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For the last three years, doctors have been trying to figure out what makes Twinkle Dwivedi‘s body ooze blood through her eyes, feet and even her head, but she remains a medical mystery.

When Twinkle’s case first appeared in the international media, many hurried to call her a fake, but after countless tests and procedures, including blood transfusions, doctors are still baffled by her strange bleeding. A group of medical specialists, led by dr. George Buchanan, recently traveled to North India to investigate the 14-year-old Twinkle, but all they have been able to say was that “she really suffers from a condition we have never seen before.”

The young teen remembers her disorder first appeared when she was just 11, and her classmates started mocking her and calling her disgusting. Although her bleeding didn’t hurt at all, she felt scared and alone, because no one would come near her. At first she would cry when she saw her clothes soaked with blood, but now she just keeps quiet, and prays she will eventually get better.

Despite her parents efforts, who took her to see the best doctors, Twinkle Dwivedi still bleeds from her eyes and pores, up to 14 times a day.

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Indian Toddler Plays with Deadly Snakes instead of Toys

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It’s not everyday that you get to see a six-months-old girl playing with full frown pythons, but for Sidhi Siddharth Sinune this kind of snakes are everyday toys.

Because he can’t afford to buy his young daughter any toys, Sidhi’s farmer father, who tries to make ends meet as a snake catcher, admits he brings the dangerous reptiles home and lets her play with them. So while he and his wife are working in the fields, Sidhi spends her days in the lovely company of a creature that could kill her by constriction, or by swallowing her whole.

Sidhi’s father says she develops an unusual bond with the snakes, and that the reptiles love to play with her just as much as she loves playing with them. They let her squeeze them and even bithe on their tails with her gums .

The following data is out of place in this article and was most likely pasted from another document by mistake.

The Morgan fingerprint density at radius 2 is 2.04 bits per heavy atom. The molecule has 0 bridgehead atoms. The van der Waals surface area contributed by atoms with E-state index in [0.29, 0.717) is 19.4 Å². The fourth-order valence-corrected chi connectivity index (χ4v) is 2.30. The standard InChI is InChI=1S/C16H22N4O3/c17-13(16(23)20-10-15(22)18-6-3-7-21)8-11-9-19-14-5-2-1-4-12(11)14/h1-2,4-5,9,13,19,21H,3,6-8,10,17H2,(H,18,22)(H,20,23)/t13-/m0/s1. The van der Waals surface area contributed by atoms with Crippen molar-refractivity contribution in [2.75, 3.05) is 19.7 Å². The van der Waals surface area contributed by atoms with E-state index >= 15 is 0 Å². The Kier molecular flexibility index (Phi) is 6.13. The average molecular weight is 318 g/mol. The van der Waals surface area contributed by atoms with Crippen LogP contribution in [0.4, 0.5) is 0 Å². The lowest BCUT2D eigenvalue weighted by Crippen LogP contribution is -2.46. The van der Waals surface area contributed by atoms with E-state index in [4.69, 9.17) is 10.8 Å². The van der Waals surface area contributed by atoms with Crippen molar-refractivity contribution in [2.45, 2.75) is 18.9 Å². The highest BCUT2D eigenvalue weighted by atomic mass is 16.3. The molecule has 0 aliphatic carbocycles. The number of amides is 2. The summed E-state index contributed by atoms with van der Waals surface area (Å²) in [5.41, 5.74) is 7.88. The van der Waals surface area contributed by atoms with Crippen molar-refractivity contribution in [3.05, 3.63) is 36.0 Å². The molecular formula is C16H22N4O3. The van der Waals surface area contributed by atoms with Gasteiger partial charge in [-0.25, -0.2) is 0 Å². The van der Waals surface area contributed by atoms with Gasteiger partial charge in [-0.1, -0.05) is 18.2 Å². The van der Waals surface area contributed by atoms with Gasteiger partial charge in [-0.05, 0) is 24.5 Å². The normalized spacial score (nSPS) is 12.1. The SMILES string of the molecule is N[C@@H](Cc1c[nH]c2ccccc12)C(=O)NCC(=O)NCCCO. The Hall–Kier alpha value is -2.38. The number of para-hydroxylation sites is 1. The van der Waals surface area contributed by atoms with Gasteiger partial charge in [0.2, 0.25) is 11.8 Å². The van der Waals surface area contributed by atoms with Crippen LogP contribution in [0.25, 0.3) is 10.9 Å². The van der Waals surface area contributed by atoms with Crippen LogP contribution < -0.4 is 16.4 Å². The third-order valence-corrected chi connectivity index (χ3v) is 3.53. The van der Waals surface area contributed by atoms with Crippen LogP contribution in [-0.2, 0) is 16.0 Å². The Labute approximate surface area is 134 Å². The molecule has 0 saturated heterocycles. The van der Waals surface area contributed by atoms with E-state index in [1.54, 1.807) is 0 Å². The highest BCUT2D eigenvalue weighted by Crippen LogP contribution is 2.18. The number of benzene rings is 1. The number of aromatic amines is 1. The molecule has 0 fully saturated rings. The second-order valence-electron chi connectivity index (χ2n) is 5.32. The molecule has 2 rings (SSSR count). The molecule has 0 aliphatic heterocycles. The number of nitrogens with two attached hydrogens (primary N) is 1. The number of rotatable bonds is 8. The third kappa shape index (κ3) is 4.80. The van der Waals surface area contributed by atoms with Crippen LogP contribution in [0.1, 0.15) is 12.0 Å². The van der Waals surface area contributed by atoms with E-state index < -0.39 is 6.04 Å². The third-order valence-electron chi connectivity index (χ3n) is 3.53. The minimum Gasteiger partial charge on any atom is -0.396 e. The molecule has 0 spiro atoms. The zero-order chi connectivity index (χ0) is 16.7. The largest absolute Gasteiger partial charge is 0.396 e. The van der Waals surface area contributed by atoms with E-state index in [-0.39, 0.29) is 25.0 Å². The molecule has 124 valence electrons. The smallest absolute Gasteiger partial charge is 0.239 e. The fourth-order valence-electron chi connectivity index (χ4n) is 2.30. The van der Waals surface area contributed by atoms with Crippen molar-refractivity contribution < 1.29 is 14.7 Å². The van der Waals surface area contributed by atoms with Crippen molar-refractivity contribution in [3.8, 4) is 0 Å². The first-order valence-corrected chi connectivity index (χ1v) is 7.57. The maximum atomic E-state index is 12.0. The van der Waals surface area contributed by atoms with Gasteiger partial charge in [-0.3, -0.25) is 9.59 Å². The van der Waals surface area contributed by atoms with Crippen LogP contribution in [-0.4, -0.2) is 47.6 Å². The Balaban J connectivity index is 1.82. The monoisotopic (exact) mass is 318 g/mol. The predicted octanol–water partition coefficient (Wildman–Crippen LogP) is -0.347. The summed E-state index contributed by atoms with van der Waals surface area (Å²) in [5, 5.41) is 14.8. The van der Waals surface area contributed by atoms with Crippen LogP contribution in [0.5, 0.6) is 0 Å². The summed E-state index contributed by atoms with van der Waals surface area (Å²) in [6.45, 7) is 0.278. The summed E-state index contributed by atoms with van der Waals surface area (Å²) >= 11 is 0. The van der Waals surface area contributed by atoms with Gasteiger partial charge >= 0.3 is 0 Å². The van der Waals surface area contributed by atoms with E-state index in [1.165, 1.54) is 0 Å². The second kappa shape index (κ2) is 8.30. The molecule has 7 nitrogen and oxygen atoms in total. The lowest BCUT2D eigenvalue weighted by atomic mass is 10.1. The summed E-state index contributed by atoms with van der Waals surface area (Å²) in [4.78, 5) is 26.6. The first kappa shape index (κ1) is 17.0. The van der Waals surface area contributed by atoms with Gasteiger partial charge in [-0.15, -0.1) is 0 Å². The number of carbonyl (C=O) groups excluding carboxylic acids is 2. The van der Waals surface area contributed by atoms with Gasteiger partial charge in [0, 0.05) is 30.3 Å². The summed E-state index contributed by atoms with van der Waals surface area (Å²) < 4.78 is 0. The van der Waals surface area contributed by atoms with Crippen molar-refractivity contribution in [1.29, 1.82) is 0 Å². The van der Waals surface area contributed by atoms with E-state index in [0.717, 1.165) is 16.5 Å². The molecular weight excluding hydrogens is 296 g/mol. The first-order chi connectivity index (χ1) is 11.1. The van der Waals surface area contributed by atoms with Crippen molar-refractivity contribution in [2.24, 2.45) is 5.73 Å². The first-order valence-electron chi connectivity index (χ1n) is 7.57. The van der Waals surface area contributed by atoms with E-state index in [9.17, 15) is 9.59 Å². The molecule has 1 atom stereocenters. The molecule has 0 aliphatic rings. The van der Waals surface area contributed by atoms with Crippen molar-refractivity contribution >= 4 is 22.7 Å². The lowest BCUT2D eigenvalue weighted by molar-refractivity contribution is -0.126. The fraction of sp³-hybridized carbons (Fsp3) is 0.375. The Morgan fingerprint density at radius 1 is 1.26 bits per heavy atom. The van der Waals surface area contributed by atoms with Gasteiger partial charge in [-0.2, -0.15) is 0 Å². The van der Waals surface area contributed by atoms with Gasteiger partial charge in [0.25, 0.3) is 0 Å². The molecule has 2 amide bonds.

While I completely understand how costly children’s toys can be, couldn’t this man carve or make something for his young daughter, instead of leaving her with a deadly python?

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Woman Claims She Spent 78 Years without Drinking Water

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Narasamma, a 92-year-old woman from Bangalore, India, says he hasn’t had a drink of water since she was 14-years old.

Narasamma is completely aware of how bizarre her claim may be for some people, and that is precisely why she never told anyone, but her closest family members, about her non-existent water drinking habits. The 92-year-old told Mid Day she just never feels the need to drink water, and that her body works well enough with the two cups of coffee she drinks every day.

But the old woman claims things weren’t always like this, on the contrary. When she was 14 years old, Narasamma developed a weird condition that caused her throat to get extremely dry, and she would drink up to 10 liters of water a day. That, in turn caused her body to swell up to the point where she had no more control over her limbs. Scared, her parents took her to Ayurvedic doctors, who suggested a 48-day-long steam therapy that would help her eliminate excess water through sweat. She got better, but after her ailment returned, she vowed never to drink water again.

Asked how she lives her life without water, Narasamma said she relies only on Ayurvedic medicine (because pills require her to drink water), and wears wet clothes, during the summer, to survive the heat and regulate her body’s water level. She only eats rice, dry fruits and nuts,  spends five hours a day praying, and fasts at least 10 days a month.

In the year 2000, Narasamma went on a 36-day tour of northern and southern India, with no food and water. She claims she sipped just 3 cups of coffee throughout her entire journey. Doctors say water is indispensable to the human body, but in rare cases our organism finds different ways of getting the water it needs. To prove her claim, the old woman would have to be thoroughly tested.